In type 2 diabetes, hyperglycemia and increased sympathetic drive may alter mitochondria energetic/redox properties, decreasing the organelle's functionality. These perturbations may prompt or sustain basal low-cardiac performance and limited exercise capacity. Yet the precise steps involved in this mitochondrial failure remain elusive. Here, we have identified dysfunctional mitochondrial respiration with substrates of complex I, II, and IV and lowered thioredoxin-2/glutathione (GSH) pools as the main processes accounting for impaired state 4→3 energetic transition shown by mitochondria from hearts of type 2 diabetic db/db mice upon challenge with high glucose (HG) and the β-agonist isoproterenol (ISO). By mimicking clinically relevant conditions in type 2 diabetic patients, this regimen triggers a major overflow of reactive oxygen species (ROS) from mitochondria that directly perturbs cardiac electro-contraction coupling, ultimately leading to heart dysfunction. Exogenous GSH or, even more so, the fatty acid palmitate rescues basal and β-stimulated function in db/db myocyte/heart preparations exposed to HG/ISO. This occurs because both interventions provide the reducing equivalents necessary to counter mitochondrial ROS outburst and energetic failure. Thus, in the presence of poor glycemic control, the diabetic patient's inability to cope with increased cardiac work demand largely stems from mitochondrial redox/energetic disarrangements that mutually influence each other, leading to myocyte or whole-heart mechanical dysfunction.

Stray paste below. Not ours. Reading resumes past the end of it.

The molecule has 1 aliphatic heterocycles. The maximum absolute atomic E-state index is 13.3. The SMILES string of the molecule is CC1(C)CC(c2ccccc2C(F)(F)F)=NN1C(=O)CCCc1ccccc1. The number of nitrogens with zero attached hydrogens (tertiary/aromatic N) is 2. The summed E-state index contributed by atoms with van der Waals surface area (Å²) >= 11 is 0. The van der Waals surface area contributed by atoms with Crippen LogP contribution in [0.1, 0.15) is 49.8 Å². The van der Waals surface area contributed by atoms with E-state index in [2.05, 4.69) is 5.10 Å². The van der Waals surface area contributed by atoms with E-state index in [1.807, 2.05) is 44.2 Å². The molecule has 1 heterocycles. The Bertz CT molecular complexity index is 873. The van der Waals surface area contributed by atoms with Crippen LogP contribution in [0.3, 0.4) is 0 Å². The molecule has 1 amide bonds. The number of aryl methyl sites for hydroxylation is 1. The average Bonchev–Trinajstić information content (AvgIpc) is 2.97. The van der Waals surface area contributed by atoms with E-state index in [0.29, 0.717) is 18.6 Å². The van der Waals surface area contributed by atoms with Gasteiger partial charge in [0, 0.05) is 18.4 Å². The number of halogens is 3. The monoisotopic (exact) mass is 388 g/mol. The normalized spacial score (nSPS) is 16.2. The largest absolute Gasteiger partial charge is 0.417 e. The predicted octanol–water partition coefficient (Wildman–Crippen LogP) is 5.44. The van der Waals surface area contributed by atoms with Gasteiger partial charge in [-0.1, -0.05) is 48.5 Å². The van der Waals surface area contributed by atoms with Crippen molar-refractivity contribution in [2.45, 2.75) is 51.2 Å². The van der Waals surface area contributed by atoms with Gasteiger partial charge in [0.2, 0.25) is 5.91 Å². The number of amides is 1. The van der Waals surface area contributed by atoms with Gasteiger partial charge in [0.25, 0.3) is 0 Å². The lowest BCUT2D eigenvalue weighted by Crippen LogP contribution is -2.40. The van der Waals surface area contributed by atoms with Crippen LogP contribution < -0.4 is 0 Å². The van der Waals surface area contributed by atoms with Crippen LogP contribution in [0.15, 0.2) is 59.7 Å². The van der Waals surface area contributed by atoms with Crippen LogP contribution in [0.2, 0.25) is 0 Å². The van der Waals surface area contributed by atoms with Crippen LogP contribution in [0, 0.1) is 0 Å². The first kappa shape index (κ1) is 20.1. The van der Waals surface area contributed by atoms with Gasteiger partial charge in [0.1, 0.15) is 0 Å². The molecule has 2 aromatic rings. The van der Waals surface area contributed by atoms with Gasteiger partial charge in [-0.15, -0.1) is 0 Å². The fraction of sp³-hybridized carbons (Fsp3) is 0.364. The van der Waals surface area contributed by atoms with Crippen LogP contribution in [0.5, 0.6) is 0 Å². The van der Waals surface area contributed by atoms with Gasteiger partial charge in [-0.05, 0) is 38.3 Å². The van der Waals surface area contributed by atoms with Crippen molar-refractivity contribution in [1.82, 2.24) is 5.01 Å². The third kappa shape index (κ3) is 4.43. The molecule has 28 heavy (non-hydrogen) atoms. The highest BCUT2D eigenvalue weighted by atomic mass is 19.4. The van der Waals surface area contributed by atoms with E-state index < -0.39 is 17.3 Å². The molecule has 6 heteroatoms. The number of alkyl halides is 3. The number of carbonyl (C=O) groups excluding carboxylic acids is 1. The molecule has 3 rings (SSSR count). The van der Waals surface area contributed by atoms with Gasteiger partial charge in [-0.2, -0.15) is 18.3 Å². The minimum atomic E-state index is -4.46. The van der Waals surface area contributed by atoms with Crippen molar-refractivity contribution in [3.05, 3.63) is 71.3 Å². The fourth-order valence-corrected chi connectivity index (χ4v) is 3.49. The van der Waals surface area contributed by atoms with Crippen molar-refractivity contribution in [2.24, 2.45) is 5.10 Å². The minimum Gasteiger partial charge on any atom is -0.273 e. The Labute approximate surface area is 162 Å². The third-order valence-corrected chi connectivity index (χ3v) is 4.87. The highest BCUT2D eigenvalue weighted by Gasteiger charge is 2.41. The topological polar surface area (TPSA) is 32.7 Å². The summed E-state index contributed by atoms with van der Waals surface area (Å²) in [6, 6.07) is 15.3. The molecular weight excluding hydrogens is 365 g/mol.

ASJC Scopus subject areas
- Internal Medicine
- Endocrinology, Diabetes and Metabolism